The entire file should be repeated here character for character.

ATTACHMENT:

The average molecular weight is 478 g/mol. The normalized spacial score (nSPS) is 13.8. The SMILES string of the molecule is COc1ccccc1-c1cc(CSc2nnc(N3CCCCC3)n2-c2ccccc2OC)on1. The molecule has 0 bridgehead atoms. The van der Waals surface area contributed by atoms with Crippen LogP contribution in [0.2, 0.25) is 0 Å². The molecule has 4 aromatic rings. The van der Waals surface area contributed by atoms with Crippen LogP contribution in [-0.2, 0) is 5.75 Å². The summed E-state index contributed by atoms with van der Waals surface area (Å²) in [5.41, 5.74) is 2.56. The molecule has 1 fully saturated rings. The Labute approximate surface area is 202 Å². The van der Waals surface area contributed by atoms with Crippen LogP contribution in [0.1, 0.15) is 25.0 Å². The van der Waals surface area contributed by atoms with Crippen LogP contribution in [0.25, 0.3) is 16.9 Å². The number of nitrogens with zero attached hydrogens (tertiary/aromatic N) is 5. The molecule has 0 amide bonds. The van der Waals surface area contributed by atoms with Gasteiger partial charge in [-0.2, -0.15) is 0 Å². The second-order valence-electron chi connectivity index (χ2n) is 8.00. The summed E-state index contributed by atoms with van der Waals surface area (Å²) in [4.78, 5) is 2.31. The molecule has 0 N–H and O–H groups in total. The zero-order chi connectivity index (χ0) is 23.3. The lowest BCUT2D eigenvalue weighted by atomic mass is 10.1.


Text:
The average molecular weight is 478 g/mol. The normalized spacial score (nSPS) is 13.8. The SMILES string of the molecule is COc1ccccc1-c1cc(CSc2nnc(N3CCCCC3)n2-c2ccccc2OC)on1. The molecule has 0 bridgehead atoms. The van der Waals surface area contributed by atoms with Crippen LogP contribution in [0.2, 0.25) is 0 Å². The molecule has 4 aromatic rings. The van der Waals surface area contributed by atoms with Crippen LogP contribution in [-0.2, 0) is 5.75 Å². The summed E-state index contributed by atoms with van der Waals surface area (Å²) in [5.41, 5.74) is 2.56. The molecule has 1 fully saturated rings. The Labute approximate surface area is 202 Å². The van der Waals surface area contributed by atoms with Crippen LogP contribution in [0.1, 0.15) is 25.0 Å². The van der Waals surface area contributed by atoms with Crippen LogP contribution in [0.25, 0.3) is 16.9 Å². The number of nitrogens with zero attached hydrogens (tertiary/aromatic N) is 5. The molecule has 0 amide bonds. The van der Waals surface area contributed by atoms with Gasteiger partial charge in [-0.2, -0.15) is 0 Å². The second-order valence-electron chi connectivity index (χ2n) is 8.00. The summed E-state index contributed by atoms with van der Waals surface area (Å²) in [4.78, 5) is 2.31. The molecule has 0 N–H and O–H groups in total. The zero-order chi connectivity index (χ0) is 23.3. The lowest BCUT2D eigenvalue weighted by atomic mass is 10.1.